Testing Times | Pocketmags.com

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Testing Times

Regular patch testing can be a pain for salon owners and clients alike but it’s more important than ever, argues Hellen Ward

Allergy alert testing is a very necessary bane of every salon owner and therapist’s life, and it’s becoming increasingly important. Severe reactions appear to be more commonplace and there is a huge onus on the operator to get their protocols and procedures spot on, now more than ever.

Some salon owners see this as a real burden, and understandably so, but it’s a necessary headache. There are many mixed messages in the sector about what exactly the policy and protocol should be, but the onus is on the salon owner to comply. Hardly fair when the rules are so vague.

Every decent operator just wants to be compliant so that they can rest assured that they will be covered in the unlikely event there is an insurance claim. But some of the insurers themselves seem a little ambiguous about exactly what ensures that the reputable therapist is fully covered and liability-free.

The generic cover-all seems to be the age-old “follow the manufacturer’s guidelines” recommendation. But many salons I know work with dozens of brands, and use hundreds of different products, and it’s foolish to assume that they are constantly checking to see if the guidelines on the bottle or leaflet inside each product have changed or been updated. Do manufacturers always tell us? How can we be sure they do? If not, what hope do we have of being compliant?

Surprise reaction

Like all salon owners, I’ve had plenty of issues around skin testing and allergic reactions. We’ve all got our stories to tell, from a woman who reacted to a herbal hair product because she had the residue of water in her hair from a recent trip to South Africa, to the sudden reaction to eyebrow tint from another client.

Both led to lengthy and litigious admin headaches between me and my insurer. But some salons and individuals operate in the sector without any insurance at all, so we can only imagine the headache they would quite rightly face.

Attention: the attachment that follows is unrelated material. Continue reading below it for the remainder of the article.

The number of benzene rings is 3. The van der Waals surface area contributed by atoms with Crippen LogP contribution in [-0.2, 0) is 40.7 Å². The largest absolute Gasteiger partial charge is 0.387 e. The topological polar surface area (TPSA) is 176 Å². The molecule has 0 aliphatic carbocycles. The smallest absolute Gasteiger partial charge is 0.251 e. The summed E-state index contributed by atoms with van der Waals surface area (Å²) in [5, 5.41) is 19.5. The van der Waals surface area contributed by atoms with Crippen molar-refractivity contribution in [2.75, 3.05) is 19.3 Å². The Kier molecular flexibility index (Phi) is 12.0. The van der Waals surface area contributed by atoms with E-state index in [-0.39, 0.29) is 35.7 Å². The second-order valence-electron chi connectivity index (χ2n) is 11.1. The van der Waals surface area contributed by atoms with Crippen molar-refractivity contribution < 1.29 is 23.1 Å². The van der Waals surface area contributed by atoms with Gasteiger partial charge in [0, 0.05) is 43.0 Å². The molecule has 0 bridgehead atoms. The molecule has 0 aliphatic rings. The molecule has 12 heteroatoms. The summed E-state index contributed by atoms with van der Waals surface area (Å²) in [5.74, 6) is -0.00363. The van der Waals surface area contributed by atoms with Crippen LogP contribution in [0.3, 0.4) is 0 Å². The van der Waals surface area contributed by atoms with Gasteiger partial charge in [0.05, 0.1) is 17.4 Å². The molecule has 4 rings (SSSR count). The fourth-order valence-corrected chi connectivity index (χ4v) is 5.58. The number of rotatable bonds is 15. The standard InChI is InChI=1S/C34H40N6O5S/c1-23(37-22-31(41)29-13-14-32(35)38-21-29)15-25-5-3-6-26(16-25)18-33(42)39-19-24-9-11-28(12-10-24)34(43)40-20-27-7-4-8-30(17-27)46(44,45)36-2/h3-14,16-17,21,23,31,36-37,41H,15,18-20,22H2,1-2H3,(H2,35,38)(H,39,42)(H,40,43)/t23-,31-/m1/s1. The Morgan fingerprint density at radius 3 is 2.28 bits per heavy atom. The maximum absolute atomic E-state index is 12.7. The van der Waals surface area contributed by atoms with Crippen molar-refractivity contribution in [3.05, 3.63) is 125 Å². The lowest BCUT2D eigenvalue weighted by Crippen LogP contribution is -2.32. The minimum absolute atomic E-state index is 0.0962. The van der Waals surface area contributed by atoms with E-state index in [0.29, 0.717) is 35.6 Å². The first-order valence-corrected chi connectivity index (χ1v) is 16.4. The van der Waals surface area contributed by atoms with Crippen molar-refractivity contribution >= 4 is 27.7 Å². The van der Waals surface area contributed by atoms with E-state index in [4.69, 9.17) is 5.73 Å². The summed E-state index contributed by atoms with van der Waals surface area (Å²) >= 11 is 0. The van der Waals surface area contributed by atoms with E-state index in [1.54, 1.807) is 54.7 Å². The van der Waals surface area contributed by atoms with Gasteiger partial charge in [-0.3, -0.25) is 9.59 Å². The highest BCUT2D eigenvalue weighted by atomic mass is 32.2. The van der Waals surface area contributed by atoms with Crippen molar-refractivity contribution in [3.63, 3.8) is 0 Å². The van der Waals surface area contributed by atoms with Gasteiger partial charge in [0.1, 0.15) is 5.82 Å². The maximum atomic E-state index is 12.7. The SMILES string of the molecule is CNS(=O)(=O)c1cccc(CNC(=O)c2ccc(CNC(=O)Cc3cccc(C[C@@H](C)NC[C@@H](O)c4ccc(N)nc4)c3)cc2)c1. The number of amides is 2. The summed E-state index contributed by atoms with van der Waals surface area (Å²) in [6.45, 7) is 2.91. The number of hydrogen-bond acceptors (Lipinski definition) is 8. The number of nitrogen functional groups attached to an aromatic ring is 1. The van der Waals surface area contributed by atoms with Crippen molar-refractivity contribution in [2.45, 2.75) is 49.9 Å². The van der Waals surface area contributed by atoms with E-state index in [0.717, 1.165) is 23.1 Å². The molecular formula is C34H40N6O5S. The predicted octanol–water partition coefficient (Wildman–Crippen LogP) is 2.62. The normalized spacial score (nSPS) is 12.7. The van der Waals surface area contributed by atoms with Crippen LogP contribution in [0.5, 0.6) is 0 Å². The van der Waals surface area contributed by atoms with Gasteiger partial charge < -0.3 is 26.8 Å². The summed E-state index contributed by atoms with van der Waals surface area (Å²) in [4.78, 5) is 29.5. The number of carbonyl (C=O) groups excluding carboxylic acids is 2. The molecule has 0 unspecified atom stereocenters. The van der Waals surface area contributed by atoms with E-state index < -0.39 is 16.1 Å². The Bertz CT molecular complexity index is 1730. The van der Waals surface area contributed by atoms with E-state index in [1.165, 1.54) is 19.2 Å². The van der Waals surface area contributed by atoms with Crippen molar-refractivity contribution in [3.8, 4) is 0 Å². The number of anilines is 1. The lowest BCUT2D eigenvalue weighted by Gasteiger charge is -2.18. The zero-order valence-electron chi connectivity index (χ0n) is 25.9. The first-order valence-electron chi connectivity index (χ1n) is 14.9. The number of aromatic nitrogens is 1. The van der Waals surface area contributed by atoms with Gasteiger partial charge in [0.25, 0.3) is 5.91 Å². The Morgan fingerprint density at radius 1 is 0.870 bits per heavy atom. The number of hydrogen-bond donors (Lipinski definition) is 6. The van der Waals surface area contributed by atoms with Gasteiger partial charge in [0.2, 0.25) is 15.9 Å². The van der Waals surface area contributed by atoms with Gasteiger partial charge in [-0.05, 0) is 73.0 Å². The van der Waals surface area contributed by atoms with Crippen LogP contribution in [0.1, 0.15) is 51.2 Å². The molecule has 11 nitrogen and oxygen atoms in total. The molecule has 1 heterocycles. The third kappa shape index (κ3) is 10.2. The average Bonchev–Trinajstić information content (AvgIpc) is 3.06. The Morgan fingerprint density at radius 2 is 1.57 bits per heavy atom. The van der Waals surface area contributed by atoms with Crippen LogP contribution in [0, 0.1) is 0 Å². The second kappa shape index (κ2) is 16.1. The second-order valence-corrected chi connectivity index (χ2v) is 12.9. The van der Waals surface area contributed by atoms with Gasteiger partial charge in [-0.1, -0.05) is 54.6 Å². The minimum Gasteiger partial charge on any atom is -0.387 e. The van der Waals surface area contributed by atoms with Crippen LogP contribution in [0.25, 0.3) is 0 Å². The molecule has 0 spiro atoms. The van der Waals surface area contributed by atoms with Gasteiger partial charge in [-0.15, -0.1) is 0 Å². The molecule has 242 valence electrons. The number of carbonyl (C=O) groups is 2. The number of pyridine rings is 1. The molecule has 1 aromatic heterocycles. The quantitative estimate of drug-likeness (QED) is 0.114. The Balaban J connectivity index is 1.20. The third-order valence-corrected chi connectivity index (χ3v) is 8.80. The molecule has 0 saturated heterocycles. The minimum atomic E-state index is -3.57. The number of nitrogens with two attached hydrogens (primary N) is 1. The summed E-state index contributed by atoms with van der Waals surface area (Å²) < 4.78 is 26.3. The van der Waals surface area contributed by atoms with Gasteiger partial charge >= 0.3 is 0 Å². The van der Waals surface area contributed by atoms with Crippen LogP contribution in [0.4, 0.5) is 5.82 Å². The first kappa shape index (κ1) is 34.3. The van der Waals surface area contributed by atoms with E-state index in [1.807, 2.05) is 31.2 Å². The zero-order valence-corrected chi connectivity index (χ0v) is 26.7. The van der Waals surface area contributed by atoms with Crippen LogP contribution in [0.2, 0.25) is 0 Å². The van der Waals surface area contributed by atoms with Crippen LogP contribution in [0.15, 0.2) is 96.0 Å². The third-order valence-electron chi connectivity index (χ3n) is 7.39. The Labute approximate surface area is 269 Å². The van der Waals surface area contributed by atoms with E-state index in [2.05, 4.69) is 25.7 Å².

The problem with allergic reactions is, as we know, that they can develop from nowhere. A client can have the same product used on her hair or skin for years then suddenly react to it. Sometimes, the manufacturer has done an ingredient tweak that they haven’t made the user fully aware of, so where does this leave us? Skin testing protocol can be a can of worms and very unworkable. Most of our clients don’t actually live in Chelsea and travel in to visit us as their treat and luxury experience. Can they really be expected to come in 48 hours before every visit and wait 45 minutes (as is rumoured the new skin testing protocols will dictate) for the result then come back two days later for their appointment? The cost and inconvenience would drive them to a local salon and away from us.

The hassle of complying with procedures like this often leads people to go to less responsible salons that don’t enforce protocols or procedures and will conduct the service regardless. This is especially true when it comes to transient business and walk-in clients, resulting in a lowering of standards across the sector and a loss of business for those trying to stay compliant. I’ve never met a reputable salon owner who hasn’t had a potential new client walk out because they are trying to safeguard both themselves and their customers by sticking to the rules. The unscrupulous salon wins, the reputable salon loses.

Skin test

We’ve recently had two separate cases of severe reaction to lash extensions in the salon. The brand we use is from the US, so trying to get a call with their technical department has been difficult, to say the least, with time differences. In both instances, the company says testing is unnecessary because the product (the adhesive which caused the reaction) is applied to their hair (eyelashes) and not the skin. I beg to differ.

“There seems to be SUCH CONFUSION, and dare I say FLAGRANT MISINTERPRETATION, of what we should do to KEEP OURSELVES and OUR CLIENTS SAFE; it often feels like a minefield of RED TAPE and UNCERTAINTY„

Maybe that’s workable in the US, but under these rumoured new guidelines, I’d be nervous to use their product again without skin testing first. There seems to be such confusion, and dare I say flagrant misinterpretation, of what we should do to keep ourselves and our clients safe; it often feels like a minefield of red tape and uncertainty.

Perhaps if we were regulated as a sector, the guidelines would be far more clear cut and less open to breach. We’ve noticed that post Covid there has been a significant increase in allergic reactions to the products we use and so it’s no exaggeration to say that concrete policy is needed. Business owners in our sector are facing more than enough challenges and this added worry doesn’t help.

Hellen Ward is managing director of Richard Ward Hair & Metrospa in London and co-founder of Salon Employers Association (SEA).

This article appears in May 2023

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May 2023
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